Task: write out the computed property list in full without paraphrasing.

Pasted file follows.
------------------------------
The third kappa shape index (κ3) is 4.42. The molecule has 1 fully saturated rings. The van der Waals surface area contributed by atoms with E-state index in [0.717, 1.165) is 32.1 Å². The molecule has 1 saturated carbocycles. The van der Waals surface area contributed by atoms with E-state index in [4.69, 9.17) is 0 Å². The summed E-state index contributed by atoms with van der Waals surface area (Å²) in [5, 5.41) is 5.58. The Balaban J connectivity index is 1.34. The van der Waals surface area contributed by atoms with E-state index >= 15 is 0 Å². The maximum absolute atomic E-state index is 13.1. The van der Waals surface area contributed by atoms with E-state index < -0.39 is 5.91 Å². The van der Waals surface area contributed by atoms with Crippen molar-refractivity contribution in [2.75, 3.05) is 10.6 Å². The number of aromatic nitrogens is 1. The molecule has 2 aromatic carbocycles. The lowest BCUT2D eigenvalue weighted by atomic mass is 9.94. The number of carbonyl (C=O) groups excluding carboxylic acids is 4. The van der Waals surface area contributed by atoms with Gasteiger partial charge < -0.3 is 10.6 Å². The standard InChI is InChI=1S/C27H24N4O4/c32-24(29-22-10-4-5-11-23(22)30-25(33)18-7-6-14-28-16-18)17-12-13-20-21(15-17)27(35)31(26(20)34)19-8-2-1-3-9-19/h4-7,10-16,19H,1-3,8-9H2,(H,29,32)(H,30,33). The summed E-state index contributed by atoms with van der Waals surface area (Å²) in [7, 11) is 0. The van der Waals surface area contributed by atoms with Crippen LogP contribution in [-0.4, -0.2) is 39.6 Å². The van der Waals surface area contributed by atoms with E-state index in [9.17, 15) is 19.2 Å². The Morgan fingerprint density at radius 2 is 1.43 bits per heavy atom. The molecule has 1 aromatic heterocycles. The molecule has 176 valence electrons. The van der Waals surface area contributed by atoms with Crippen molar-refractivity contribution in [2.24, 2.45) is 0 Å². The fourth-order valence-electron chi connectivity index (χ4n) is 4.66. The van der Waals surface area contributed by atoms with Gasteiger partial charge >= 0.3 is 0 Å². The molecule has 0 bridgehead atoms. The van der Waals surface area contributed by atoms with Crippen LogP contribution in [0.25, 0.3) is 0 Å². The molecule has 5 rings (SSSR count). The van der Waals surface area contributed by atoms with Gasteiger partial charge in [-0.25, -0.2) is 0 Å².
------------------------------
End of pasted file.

The third kappa shape index (κ3) is 4.42. The molecule has 1 fully saturated rings. The van der Waals surface area contributed by atoms with E-state index in [0.717, 1.165) is 32.1 Å². The molecule has 1 saturated carbocycles. The van der Waals surface area contributed by atoms with E-state index in [4.69, 9.17) is 0 Å². The summed E-state index contributed by atoms with van der Waals surface area (Å²) in [5, 5.41) is 5.58. The Balaban J connectivity index is 1.34. The van der Waals surface area contributed by atoms with E-state index >= 15 is 0 Å². The maximum absolute atomic E-state index is 13.1. The van der Waals surface area contributed by atoms with E-state index < -0.39 is 5.91 Å². The van der Waals surface area contributed by atoms with Crippen molar-refractivity contribution in [2.75, 3.05) is 10.6 Å². The number of aromatic nitrogens is 1. The molecule has 2 aromatic carbocycles. The lowest BCUT2D eigenvalue weighted by atomic mass is 9.94. The number of carbonyl (C=O) groups excluding carboxylic acids is 4. The van der Waals surface area contributed by atoms with Gasteiger partial charge < -0.3 is 10.6 Å². The standard InChI is InChI=1S/C27H24N4O4/c32-24(29-22-10-4-5-11-23(22)30-25(33)18-7-6-14-28-16-18)17-12-13-20-21(15-17)27(35)31(26(20)34)19-8-2-1-3-9-19/h4-7,10-16,19H,1-3,8-9H2,(H,29,32)(H,30,33). The summed E-state index contributed by atoms with van der Waals surface area (Å²) in [7, 11) is 0. The van der Waals surface area contributed by atoms with Crippen LogP contribution in [-0.4, -0.2) is 39.6 Å². The van der Waals surface area contributed by atoms with E-state index in [9.17, 15) is 19.2 Å². The Morgan fingerprint density at radius 2 is 1.43 bits per heavy atom. The molecule has 1 aromatic heterocycles. The molecule has 176 valence electrons. The van der Waals surface area contributed by atoms with Crippen molar-refractivity contribution in [2.24, 2.45) is 0 Å². The fourth-order valence-electron chi connectivity index (χ4n) is 4.66. The van der Waals surface area contributed by atoms with Gasteiger partial charge >= 0.3 is 0 Å². The molecule has 0 bridgehead atoms. The van der Waals surface area contributed by atoms with Crippen LogP contribution in [0.25, 0.3) is 0 Å². The molecule has 5 rings (SSSR count). The van der Waals surface area contributed by atoms with Gasteiger partial charge in [-0.25, -0.2) is 0 Å².